IS Joe Biden auditioning to be the next secretary of state?

For the record, he says no. Actually, he said, "Hell, no," during an interview last week. But the thought isn’t as far-fetched as it might seem, even though his poll numbers remain in the cellar among the Democratic presidential hopefuls.

What he does have, that the other Democratic candidates don’t, is a coherent proposal for dealing with the debacle in Iraq that is increasingly picking up steam. Foreign policy analysts, Capitol Hill politicians and even officials in the Bush administration have started sounding positive notes.

"The truth is, we could end up close to the Biden-Gelb proposal," a senior administration official said, referring to the partition plan that Mr. Biden, along with Leslie Gelb, the former president of the Council on Foreign Relations, presented more than a year ago in an Op-Ed article in The New York Times.

"Are we there yet?" the official added. "No."

But not "Hell, no."

Mr. Biden’s so-called soft-partition plan – a variation of the blueprint dividing up Bosnia in 1995 – calls for dividing Iraq into three semi-autonomous regions, held together by a central government. There would be a loose Kurdistan, a loose Shiastan and a loose Sunnistan, all under a big, if weak, Iraq umbrella.

"The idea, as in Bosnia, is to maintain a united Iraq by decentralizing it, giving each ethno-religious group – Kurd, Sunni Arab and Shiite Arab – room to run its own affairs, while leaving the central government in charge of common interests," Mr. Biden and Mr. Gelb wrote in their Op-Ed on May 1, 2006. "We could drive this in place with irresistible sweeteners for the Sunnis to join in, a plan designed by the military for withdrawing and redeploying American forces, and a regional nonaggression pact."

The proposal acknowledges forthrightly what a growing number of Middle East experts say is plain as day: Iraqi Shiites and Sunnis are not moving toward reconciliation; they still haven’t managed to get an oil law passed, and de facto ethnic cleansing is under way as Sunnis flee largely Shiite neighborhoods and towns, and vice versa.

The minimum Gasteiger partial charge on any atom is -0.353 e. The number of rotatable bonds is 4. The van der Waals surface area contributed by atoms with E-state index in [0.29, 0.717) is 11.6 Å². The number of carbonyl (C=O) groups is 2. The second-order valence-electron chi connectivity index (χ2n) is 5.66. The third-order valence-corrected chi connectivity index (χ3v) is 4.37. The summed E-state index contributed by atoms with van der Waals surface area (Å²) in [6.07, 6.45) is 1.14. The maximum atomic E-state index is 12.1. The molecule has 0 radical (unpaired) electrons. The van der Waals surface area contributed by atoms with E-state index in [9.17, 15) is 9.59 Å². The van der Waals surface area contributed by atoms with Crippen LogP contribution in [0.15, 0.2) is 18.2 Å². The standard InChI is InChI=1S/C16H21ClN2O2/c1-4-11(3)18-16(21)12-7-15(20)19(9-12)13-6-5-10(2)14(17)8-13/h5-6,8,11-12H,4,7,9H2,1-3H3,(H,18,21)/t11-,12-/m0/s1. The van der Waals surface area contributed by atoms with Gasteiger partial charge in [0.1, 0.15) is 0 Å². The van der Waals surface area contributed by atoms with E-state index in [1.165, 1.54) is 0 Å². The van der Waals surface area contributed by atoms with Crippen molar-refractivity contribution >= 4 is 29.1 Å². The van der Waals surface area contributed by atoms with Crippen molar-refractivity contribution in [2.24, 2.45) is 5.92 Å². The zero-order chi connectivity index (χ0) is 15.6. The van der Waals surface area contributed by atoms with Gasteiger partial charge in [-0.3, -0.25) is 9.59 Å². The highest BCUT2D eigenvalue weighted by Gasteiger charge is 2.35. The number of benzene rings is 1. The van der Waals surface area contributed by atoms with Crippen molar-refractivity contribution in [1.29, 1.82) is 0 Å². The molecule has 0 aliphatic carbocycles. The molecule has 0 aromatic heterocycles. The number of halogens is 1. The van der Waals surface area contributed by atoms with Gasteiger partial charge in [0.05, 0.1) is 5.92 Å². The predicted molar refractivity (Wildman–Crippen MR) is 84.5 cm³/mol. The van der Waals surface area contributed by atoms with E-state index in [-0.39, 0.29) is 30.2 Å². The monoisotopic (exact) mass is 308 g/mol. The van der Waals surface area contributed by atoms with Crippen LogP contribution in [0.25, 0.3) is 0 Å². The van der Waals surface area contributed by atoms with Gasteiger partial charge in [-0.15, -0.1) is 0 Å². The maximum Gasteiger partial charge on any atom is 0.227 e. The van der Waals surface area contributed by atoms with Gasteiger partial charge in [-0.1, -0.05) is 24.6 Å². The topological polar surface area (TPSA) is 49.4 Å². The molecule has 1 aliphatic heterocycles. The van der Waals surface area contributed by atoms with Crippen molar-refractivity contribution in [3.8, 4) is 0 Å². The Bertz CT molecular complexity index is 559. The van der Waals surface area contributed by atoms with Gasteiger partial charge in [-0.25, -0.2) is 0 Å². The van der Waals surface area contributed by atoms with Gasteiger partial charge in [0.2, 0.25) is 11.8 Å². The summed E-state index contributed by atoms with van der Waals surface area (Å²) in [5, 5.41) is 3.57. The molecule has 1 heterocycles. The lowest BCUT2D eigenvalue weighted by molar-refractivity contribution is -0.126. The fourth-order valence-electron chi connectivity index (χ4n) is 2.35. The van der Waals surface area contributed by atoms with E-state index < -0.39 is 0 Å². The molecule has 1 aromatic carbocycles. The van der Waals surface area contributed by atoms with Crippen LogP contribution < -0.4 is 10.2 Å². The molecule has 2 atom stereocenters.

The plan was dumped on when it came out last year. "Partitioning Iraq: No Starter" was the headline on a column by George Hishmeh in Gulf News, a daily newspaper that specializes in the Middle East. Mr. Hishmeh, a former writer for the United States Information Agency, pointed out a common complaint about the partition idea, that the very word "partition" has a bad ring to Arab ears given that a United Nations partition plan paved the way for the creation of the State of Israel.

Foreign policy analysts also pointed out that breaking up Iraq could cause bloodletting (as if that isn’t happening now) in Iraq’s urban areas. While Sunnis predominate in the western part of the country, Kurds in the north, and Shiites in the south, Iraq’s cities are not as homogeneous. Baghdad, Kirkuk and Mosul don’t have clear geographical lines separating the main groups.

Or at least they didn’t. The reality is, Iraq’s cities have become far more homogeneous recently as terrified residents have fled areas where their ethnic group doesn’t predominate. The neighborhoods around the edges of Baghdad have already experienced a lot of ethnic cleansing.

Officially, Bush administration officials maintain that they share President Bush’s hopes that increased American troop strength in Baghdad will tamp down the violence and create political space for Shiites, Sunnis and Kurds to reach a political solution. But testimony and interviews this month about conditions in Iraq indicated that the administration is already making de facto moves towards partition.

The State Department, in particular, has stressed a proposal to build up provincial reconstruction teams out in the Iraqi provinces, with the goal of strengthening local tribal leaders. That, in itself, points toward greater decentralization in Iraq.

By way of caution, experts say a successful partition of Iraq would hardly be easy, involving careful consultation with Iraq’s neighbors, including the feuding regional behemoths Iran and Saudi Arabia, not to mention tiptoeing around Turkey’s nationalist sensibilities on the Kurdish question. Mr. Biden, who said he believed that one way or the other, the United States would find itself in the role of trying to mediate a soft partition, recently went up to the United Nations in New York to chat about his idea with officials from the permanent members of the Security Council, and to try to enlist the help of the United Nations. He said he got a good response.

"One said to me, ‘What took you guys so long?’ "Mr. Biden said. "We’re going to get there either by our action or by our inaction; what we need to do is to manage this transition."

Hmmm. Coming up with a proposal on American foreign policy? Going up to the United Nations to try to sell it? Trying to get America’s allies on board? If this president thing doesn’t work out, that wouldn’t be bad experience for someone who did want to become secretary of state.